This advice from Stefan von Perger suggests that cold emailing investors is not the preferred approach and that founders should seek a warm introduction.

Investor Communication and Meeting Preparation

  • Avoid blanket emailing investors; personalized communication is more effective.
  • Providing a concise and compelling overview of the business can be beneficial.
  • Making it clear why you want to talk to a specific investor can increase interest.

What I would try to do is find someone to send that email for you and giving this person really good ammunition to get the investor excited.

Stefan von Perger recommends having a mutual contact introduce the founder to the investor, armed with compelling information about the business.

Make it really clear why you want to talk to a particular investor.

Personalizing the approach to an investor by referencing their work and expressing a desire to learn from their experience can make the outreach more effective.

Expectations for Initial VC Meetings

  • Investors may expect a brief presentation, such as a ten-slide PDF, outlining the business.
  • Founders should be prepared to share information that will be forwarded to others.
  • Specific documentation requirements for initial meetings can vary.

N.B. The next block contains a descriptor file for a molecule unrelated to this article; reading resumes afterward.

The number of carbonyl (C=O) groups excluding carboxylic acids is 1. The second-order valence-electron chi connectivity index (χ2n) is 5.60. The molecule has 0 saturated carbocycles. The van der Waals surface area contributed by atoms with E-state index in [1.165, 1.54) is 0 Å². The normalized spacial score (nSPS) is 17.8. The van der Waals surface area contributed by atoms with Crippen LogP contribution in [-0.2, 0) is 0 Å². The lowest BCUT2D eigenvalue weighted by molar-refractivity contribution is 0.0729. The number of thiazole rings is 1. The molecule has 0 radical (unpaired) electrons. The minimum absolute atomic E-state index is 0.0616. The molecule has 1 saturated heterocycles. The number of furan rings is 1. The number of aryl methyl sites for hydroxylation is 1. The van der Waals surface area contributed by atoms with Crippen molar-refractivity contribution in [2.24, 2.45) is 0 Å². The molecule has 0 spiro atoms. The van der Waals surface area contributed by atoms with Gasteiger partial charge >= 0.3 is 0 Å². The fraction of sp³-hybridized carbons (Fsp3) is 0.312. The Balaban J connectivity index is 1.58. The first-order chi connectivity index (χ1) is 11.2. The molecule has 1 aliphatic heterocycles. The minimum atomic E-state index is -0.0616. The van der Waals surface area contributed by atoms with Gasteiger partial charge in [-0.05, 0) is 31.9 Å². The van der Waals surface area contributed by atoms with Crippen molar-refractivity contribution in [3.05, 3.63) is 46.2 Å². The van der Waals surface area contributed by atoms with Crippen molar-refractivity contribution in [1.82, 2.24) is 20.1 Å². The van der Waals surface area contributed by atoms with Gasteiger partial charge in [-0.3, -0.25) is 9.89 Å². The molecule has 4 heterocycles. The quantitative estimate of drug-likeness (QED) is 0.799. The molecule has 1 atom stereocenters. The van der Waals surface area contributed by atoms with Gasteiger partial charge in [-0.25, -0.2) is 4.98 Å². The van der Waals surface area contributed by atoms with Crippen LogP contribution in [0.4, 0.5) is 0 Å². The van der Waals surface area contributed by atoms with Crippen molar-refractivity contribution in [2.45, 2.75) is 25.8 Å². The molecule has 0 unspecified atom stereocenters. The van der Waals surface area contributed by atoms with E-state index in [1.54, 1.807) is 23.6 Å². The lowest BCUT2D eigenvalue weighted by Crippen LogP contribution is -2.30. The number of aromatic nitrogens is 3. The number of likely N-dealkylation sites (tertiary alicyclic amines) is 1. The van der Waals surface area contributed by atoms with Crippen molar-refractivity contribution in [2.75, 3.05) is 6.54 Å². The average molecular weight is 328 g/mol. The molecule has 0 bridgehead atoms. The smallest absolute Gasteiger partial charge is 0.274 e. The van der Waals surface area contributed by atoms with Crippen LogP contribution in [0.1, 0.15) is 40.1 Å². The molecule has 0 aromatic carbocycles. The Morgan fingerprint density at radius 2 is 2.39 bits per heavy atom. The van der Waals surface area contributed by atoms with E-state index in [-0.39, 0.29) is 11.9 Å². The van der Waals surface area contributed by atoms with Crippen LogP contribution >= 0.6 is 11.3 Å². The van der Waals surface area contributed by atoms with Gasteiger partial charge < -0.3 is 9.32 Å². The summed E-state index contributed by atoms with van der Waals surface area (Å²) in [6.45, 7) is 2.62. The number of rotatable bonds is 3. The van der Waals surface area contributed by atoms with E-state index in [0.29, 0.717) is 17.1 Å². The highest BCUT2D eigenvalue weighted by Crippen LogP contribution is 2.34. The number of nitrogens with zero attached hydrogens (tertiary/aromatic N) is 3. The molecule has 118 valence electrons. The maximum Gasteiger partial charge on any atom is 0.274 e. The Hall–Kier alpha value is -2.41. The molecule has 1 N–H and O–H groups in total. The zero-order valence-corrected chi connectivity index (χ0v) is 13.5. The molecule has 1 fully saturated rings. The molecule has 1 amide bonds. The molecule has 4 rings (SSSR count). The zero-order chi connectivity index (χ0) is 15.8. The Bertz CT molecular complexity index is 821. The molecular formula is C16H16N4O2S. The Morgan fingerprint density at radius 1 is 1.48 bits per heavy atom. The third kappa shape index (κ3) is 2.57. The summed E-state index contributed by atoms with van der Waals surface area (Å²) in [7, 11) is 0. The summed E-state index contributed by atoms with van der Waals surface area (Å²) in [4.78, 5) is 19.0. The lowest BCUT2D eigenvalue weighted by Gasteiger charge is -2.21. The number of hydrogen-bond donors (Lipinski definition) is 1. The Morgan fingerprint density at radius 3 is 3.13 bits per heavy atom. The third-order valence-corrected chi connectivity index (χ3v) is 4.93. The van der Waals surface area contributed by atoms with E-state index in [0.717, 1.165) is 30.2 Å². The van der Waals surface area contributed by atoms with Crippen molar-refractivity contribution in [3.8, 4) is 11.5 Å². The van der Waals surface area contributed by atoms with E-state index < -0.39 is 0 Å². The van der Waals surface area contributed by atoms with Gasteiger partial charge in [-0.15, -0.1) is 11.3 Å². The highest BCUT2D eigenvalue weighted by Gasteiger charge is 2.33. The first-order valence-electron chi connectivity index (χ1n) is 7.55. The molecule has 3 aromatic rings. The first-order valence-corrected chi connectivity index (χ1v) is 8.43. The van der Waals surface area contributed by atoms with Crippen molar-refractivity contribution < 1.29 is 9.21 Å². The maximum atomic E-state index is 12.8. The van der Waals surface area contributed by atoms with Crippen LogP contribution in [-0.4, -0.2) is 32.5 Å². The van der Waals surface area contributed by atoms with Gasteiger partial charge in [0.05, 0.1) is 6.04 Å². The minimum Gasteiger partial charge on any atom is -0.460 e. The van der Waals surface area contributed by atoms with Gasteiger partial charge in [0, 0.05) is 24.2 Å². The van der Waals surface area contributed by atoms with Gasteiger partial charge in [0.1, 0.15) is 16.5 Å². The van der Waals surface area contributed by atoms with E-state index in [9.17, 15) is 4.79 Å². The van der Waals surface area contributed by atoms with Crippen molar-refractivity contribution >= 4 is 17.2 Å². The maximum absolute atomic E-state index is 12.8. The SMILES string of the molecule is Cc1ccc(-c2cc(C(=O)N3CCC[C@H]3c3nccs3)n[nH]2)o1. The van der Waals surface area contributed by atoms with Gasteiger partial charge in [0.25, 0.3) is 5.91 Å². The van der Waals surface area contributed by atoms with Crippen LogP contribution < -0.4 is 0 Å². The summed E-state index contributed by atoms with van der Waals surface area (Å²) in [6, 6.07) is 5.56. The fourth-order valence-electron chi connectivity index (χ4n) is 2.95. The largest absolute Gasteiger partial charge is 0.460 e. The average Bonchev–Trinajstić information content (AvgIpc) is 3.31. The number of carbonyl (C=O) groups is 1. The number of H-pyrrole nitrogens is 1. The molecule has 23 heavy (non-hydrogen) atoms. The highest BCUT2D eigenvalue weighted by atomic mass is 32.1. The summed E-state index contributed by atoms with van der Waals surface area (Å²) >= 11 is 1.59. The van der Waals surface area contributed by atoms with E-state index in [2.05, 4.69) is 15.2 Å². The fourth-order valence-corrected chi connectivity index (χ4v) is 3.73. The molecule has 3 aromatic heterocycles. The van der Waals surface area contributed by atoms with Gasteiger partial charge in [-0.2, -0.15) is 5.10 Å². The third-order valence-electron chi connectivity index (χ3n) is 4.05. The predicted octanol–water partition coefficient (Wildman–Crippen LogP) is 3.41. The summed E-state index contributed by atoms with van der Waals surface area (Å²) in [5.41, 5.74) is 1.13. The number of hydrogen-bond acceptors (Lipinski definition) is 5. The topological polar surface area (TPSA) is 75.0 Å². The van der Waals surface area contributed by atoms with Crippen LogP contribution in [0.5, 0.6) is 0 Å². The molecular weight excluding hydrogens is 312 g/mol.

What you expect a ten slide PDF? Do we need cap sheet? Do we need a financial breakdown? Financial forecast?

While the transcript does not provide Stefan von Perger's response, Terry Stebbings asks about the expected documentation for a first meeting with a VC, indicating the importance of being well-prepared.

Crafting an Effective Pitch

  • The ideal pitch document is a 10-page PDF that excites investors.
  • Founders should bring a detailed presentation to meetings, but focus on storytelling.
  • Emphasizing passion and personal connection to the business problem is critical.
  • Creating a friendly atmosphere is key since VC is a people business.

"When I go to a meeting, as a founder, I would probably have something between ten and 25 pages with me to explain all the important aspects of the business, but not necessarily look at every slide during the 1 hour meeting."

This quote underscores the importance of being prepared with a comprehensive presentation but focusing on the narrative rather than going through each slide in detail during the meeting.

Maximizing VC Meetings

  • Founders should take advantage of any introductions offered by investors.
  • Understanding the investor's vision and what they seek in a startup is important.
  • Demonstrating attentiveness to feedback and questions from the first meeting is advantageous.

"I always recommend people to really follow up on that and not let any offer for an introduction to a potential customer or potential portfolio company, et cetera, slip away."